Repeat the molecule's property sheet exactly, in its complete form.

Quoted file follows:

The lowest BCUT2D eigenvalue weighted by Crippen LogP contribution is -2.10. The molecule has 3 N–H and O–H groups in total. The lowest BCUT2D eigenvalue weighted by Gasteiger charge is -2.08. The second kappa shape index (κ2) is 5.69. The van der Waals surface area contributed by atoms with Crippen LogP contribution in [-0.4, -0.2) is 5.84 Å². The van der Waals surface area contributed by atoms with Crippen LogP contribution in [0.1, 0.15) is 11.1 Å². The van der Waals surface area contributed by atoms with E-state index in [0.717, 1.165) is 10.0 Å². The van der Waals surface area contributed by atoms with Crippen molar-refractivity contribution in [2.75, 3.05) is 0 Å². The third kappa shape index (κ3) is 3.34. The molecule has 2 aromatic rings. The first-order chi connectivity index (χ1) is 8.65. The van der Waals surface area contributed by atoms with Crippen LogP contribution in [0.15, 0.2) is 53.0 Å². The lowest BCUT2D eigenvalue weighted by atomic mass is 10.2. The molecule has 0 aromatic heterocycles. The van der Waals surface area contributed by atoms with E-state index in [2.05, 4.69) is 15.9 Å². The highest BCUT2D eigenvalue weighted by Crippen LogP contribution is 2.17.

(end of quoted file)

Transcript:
The lowest BCUT2D eigenvalue weighted by Crippen LogP contribution is -2.10. The molecule has 3 N–H and O–H groups in total. The lowest BCUT2D eigenvalue weighted by Gasteiger charge is -2.08. The second kappa shape index (κ2) is 5.69. The van der Waals surface area contributed by atoms with Crippen LogP contribution in [-0.4, -0.2) is 5.84 Å². The van der Waals surface area contributed by atoms with Crippen LogP contribution in [0.1, 0.15) is 11.1 Å². The van der Waals surface area contributed by atoms with E-state index in [0.717, 1.165) is 10.0 Å². The van der Waals surface area contributed by atoms with Crippen molar-refractivity contribution in [2.75, 3.05) is 0 Å². The third kappa shape index (κ3) is 3.34. The molecule has 2 aromatic rings. The first-order chi connectivity index (χ1) is 8.65. The van der Waals surface area contributed by atoms with Crippen LogP contribution in [0.15, 0.2) is 53.0 Å². The lowest BCUT2D eigenvalue weighted by atomic mass is 10.2. The molecule has 0 aromatic heterocycles. The van der Waals surface area contributed by atoms with E-state index in [2.05, 4.69) is 15.9 Å². The highest BCUT2D eigenvalue weighted by Crippen LogP contribution is 2.17.